How to Accelerate Management Team Performance Post-Transaction

Insights from the PEI Operating Partners Forum New York 2021

We have never seen a more exciting, almost frenetic, time in private equity. We’re seeing unprecedented numbers of deals, shorter lead times on closings, partners having to complete due diligence sometimes without having met the management team, and all of this while navigating a talent shortage at all levels of organizations.

In today’s environment, talent assessment is important, but it’s no longer enough. Investors are looking for more impactful strategies on how to support, prop up, and boost the performance of the management team in a way that helps them execute against the value creation plan.

I recently hosted a panel discussion at the Private Equity International 2021 Operating Partners Forum in New York, with a talented set of panelists that included Bala Ganesan, Managing Director, Special Situations, Oaktree Capital Management; Marco Mendes, Head of Portfolio Support Group, North America, Advent International; and Glenn Stevens, Partner, Talent Management, Apollo Global Management. They all have great perspectives on how to build and nurture a better-performing portco management team.

We started the conversation by talking through the challenges and disconnects that are happening right now with portco management teams. For instance, a majority of  investors (90%) of investors think the quality of the management team is the most important nonfinancial factor when evaluating an IPO. And when the management team is aligned, there is a 1.9x greater likelihood of above average financial performance.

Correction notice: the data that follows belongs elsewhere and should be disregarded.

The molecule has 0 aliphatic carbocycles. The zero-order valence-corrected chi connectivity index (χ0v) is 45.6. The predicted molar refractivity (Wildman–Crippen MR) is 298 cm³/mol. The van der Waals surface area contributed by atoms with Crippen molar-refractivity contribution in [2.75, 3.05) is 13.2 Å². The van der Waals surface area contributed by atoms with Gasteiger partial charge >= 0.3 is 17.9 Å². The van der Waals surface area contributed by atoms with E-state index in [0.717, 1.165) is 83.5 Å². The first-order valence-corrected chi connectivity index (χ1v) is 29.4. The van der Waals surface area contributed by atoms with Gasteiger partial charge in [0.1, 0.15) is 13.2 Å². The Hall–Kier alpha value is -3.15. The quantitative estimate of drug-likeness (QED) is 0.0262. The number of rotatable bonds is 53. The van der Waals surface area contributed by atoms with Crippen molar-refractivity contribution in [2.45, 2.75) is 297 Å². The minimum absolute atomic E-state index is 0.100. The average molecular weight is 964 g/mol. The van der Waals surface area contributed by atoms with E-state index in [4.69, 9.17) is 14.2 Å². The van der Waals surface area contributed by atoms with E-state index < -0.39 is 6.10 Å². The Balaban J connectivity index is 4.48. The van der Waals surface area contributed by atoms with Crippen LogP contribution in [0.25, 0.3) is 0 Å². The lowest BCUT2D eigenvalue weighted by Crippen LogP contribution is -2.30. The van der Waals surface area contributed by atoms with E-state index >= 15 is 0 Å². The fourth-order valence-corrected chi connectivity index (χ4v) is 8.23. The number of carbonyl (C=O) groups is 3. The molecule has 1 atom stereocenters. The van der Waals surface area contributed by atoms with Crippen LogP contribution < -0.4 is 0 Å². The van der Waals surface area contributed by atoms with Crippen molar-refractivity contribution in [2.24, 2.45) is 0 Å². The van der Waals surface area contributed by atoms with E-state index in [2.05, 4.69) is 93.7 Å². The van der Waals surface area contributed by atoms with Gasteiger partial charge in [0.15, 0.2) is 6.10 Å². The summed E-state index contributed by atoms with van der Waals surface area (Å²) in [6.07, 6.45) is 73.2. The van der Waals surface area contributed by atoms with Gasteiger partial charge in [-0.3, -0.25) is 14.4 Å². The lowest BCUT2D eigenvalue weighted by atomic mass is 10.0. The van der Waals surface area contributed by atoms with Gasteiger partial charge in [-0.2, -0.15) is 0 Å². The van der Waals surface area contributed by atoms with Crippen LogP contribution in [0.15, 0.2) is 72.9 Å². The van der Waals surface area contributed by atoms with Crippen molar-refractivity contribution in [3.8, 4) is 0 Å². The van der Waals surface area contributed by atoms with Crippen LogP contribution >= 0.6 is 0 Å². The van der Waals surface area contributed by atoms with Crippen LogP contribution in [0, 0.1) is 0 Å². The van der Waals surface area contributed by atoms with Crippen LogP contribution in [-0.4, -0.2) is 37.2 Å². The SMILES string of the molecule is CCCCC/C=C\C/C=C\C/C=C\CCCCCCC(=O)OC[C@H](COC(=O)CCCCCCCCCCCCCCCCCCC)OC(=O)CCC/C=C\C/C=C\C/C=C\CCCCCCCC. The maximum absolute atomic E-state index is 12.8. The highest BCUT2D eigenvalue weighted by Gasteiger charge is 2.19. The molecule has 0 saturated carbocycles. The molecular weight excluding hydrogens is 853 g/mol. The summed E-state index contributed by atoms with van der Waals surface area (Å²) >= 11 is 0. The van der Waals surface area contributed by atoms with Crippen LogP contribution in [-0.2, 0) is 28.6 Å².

We also discussed what investors look for from their management teams in the early days after the transaction, how to avoid disconnects with the management team, how to build better relationships and alignment between the management team and the board, and more.

Let’s take a closer look at some of the key highlights from our discussion:

First 90-100 Days: Critical Activities

Within the first 90 to 100 days after the transaction, it’s important to build strong relationships with the management team. Marco Mendes, Head of Portfolio Support Group, North America, Advent International, said that his firm takes an approach that’s based on partnership, relationship-building, and full immersion in the portco’s business.

“The number one thing that we do is actually spend a lot of time with management team,” Marco said. “[It is] basically an intensive, week-long exercise where we have informal meetings with every senior manager.”

There is s not always a playbook for every situation with a newly acquired portfolio company. Marco said that his firm takes an approach of using playbooks for functional topics like pricing and procurement, but the value creation plans (VCPs) are always bespoke depending on the company’s challenges and goals.

How to Align Goals and Priorities with the Management Team

If management teams have bought in to the strategy, how can investors do more to help get them aligned?  Bala Ganesan, Managing Director, Special Situations, Oaktree Capital Management, said: start early.